Tuesday, 17 November 2009

Beaujolais and bubbles

Beaujolais nouveaux – is it vieux chapeau?!!!

It's dark November, bonfire night is over, Christmas not yet begun – so here are two distinctly different excuses to party....from petillance to full on fizz.

The year was 1972, Terry Wogan first hosted his Radio 2 breakfast show, the Watergate Scandal hit the news headlines, and most importantly in this year 1972 Alan Hall, wine critic of The Sunday Times, challenged his readers and fellow journalists to be the first to bring back a few bottles of the new Beaujolais harvest to his desk.

Before this time there had always been a race in France to get the new vintage to the Parisian restaurants, but this was something new internationally and instigated a significant marketing opportunity – not to be missed in the fun, “go for it”, non PC 70’s! Referred to as The Wacky Races it was taken to heart by all and sundry who welcomed any excuse for a party and so just seconds after the official release time of the new wine (the third Thursday of November), it was transported back to U.K. by every imaginable form of transport, from rickshaw, balloon, helicopter and even the RAF in a Harrier jump jet....everyone got involved! Sadly those heady days have passed but the tradition lives on albeit in rather a more staid and elitist fashion featuring vintage cars and 5 star hotels ......I wouldn’t say no!

Beaujolais Nouveau is a lightweight red best served chilled – yes – and made 100% from Gamay grapes harvested entirely by hand. The grapes are fermented very briefly before bottling and the resulting fruity fresh taste is unmistakable, quaffable and in my view still very worthy of celebration. Nowadays it is extremely popular in America as it arrives on the market just a week before the Thanksgiving festival – and just happens to be a perfect accompaniment to the American way of serving turkey and all the trimmings. Karen Page and Andrew Donenburg, authors of “The Flavour Bible” and contributors to The Washington Post, say that Beaujolais Nouveau and Thanksgiving “have become as inextricably linked as Champagne and New Year's Eve”.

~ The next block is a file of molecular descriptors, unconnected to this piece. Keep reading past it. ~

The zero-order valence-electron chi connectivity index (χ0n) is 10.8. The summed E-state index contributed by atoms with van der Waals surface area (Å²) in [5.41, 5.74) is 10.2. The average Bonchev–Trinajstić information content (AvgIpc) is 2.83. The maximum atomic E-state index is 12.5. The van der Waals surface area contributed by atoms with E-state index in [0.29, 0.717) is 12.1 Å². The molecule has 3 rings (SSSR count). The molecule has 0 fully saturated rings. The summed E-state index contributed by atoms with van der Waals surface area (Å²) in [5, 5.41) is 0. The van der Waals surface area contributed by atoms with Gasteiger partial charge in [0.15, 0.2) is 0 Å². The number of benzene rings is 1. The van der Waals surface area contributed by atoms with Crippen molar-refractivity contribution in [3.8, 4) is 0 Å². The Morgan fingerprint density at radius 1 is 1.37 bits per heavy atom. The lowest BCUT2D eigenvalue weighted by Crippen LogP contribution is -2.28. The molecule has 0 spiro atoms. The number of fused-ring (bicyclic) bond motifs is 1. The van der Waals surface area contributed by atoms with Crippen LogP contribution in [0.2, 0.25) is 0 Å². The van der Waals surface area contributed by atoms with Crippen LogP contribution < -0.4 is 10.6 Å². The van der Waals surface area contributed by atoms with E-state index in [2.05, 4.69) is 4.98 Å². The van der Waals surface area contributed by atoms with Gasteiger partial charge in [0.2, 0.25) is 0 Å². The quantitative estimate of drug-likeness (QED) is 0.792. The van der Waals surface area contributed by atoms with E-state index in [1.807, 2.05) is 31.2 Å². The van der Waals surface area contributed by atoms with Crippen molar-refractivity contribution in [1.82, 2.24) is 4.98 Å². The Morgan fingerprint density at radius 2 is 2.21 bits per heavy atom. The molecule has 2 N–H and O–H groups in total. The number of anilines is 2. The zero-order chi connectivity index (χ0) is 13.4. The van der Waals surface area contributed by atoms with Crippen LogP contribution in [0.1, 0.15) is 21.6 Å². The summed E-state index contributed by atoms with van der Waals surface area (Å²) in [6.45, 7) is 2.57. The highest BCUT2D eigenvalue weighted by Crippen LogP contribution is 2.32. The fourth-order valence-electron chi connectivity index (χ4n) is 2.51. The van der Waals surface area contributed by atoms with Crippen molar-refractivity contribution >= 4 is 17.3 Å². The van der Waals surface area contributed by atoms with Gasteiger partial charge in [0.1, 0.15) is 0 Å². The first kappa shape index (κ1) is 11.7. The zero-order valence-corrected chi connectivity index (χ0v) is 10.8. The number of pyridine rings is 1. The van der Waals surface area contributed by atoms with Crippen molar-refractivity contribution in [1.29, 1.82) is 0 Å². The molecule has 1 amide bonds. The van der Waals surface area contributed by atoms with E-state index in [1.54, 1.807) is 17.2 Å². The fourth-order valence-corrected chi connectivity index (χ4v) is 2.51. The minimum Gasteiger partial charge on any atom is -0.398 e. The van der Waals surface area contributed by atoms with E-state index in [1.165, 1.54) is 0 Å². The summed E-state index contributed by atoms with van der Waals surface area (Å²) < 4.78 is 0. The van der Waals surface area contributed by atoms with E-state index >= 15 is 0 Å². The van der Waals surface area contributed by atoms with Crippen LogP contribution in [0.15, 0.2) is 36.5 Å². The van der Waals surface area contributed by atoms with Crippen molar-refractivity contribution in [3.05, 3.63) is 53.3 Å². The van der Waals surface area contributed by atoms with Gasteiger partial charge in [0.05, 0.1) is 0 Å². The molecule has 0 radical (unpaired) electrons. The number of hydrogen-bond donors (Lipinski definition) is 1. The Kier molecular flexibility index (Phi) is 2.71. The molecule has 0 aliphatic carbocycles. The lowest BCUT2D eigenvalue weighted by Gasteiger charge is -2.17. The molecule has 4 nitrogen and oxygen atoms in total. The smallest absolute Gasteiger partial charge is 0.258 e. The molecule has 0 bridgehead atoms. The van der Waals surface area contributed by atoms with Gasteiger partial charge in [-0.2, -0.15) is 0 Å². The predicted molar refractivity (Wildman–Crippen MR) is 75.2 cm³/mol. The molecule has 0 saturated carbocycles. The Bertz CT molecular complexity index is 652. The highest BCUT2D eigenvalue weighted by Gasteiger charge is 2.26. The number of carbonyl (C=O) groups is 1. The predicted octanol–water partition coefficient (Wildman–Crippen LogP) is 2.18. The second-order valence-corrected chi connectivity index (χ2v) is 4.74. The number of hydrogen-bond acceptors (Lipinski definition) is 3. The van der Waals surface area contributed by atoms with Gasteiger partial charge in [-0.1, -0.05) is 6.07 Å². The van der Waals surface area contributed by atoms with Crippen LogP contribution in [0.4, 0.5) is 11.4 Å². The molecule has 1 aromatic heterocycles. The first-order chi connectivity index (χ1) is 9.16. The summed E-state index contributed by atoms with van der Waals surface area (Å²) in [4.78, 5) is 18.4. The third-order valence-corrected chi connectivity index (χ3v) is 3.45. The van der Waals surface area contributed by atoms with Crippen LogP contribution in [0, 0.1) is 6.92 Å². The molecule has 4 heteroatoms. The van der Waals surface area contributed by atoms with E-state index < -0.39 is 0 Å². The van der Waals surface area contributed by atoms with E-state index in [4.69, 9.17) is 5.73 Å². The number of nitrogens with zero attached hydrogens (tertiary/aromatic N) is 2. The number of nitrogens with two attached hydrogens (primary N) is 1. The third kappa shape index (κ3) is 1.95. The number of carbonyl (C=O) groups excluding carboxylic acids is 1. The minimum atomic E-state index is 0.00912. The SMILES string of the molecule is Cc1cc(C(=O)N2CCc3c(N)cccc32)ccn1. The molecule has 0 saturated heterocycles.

Allan Hall (he of wacky races fame), was one of the old school infamous Fleet Street hacks. For many of the journalists lunch began at around 11 or earlier and would stretch on till the last one passed out (often in the wee small hours). They had incredible stamina and I’m still not sure when they found the time to write. They were a charismatic bunch. In 1980 Allan Hall wrote for James Goldsmith’s NOW magazine and hosted a particular lunch where fine wines were consumed and for which he claimed expenses (and was paid) £11, 000, that’s the equivalent of about £50, 000 today!........The following year the magazine closed down - (surprise). He and his cronies probably inspired the expression “A legend in his own lunchtime”!

This year’s Beaujolais Nouveau arrives Thursday 19th November and is reported to be exceptional, the best since 1949 according to some. Whatever your opinion is of this young wine it is an excuse to celebrate and a real vinous Harvest Festival.
Beaujolais Nouveau est arrivé!

Bubbles for nothing and fizz for free

Readers of the Surrey Advertiser have the chance to win a case of La Marca Prosecco - just pick up a copy of this week's edition.
You might not think winemakers are the type to stage a military style coup. But Italy's makers of Prosecco, the light frothy fizz, have done just that.

Prosecco is the name of the grape from which the sparkling wine is made yet, from next April, no-one outside the wine's homeland in north eastern Italy will be able to use the name Prosecco, even if their wine is made from that grape. From now on the rest of Italy, or indeed anywhere in the world, can only use the rather unattractive and unknown grape name Glera instead.
At a stroke, Italy's winemakers have ripped the carpet out from under anyone who fancied grabbing a piece of the growing Prosecco market.

The bottom may have fallen out of the Champagne market in the UK in the past year, with consumption dropping like a stone. But it's an ill wind that blows no-one any good and Champagne's loss has been Prosecco's gain.

You can see their point, to a degree. You might remember Paris Hilton advertising “Prosecco in a can” earlier this year. This sort of thing, as well as the noxious pink Prosecco will effectively be outlawed, which is undoubtedly a Good Thing. But the sheer chutzpah of the Prosecco growers takes the breath away.

Prosecco, Italy's favourite sparkling wine, is in no way simply a cheaper version of Champagne. It has a long and illustrious history in its native area of Conegliano-Valdobbiadene (that's never going to roll off the tongue is it?) in north eastern Italy, midway between Venice and the Dolomites, with its own distinct identity.

Champagne undergoes a second fermentation in the bottle to produce the fizz, followed by a period of maturation during which it develops its characteristic aromas and flavours.

Prosecco, meanwhile, acquires its bubbles through a second fermentation in a tank, with no long maturation. Indeed many growers carry out the second fermentation on demand during the year to ensure their wines retain their fresh, fruity and floral characters. Where Champagne is dry, often savoury, Prosecco is off-dry and intensely fruity – great for aperitifs.

Favourite Proseccos

Ombra Prosecco Frizzante NV - £9.99, £7.99 as part of a mixed case, Oddbins
Frizzante is a lightly sparkling version of the more usual spumante style. Pear skin fruit and a relatively dry style.

Bellenda Prosecco Spumante Brut San Fermo NV - £10.34, Les Caves de Pyrène (
Unusually dry, making for a more food-friendly and grown up style.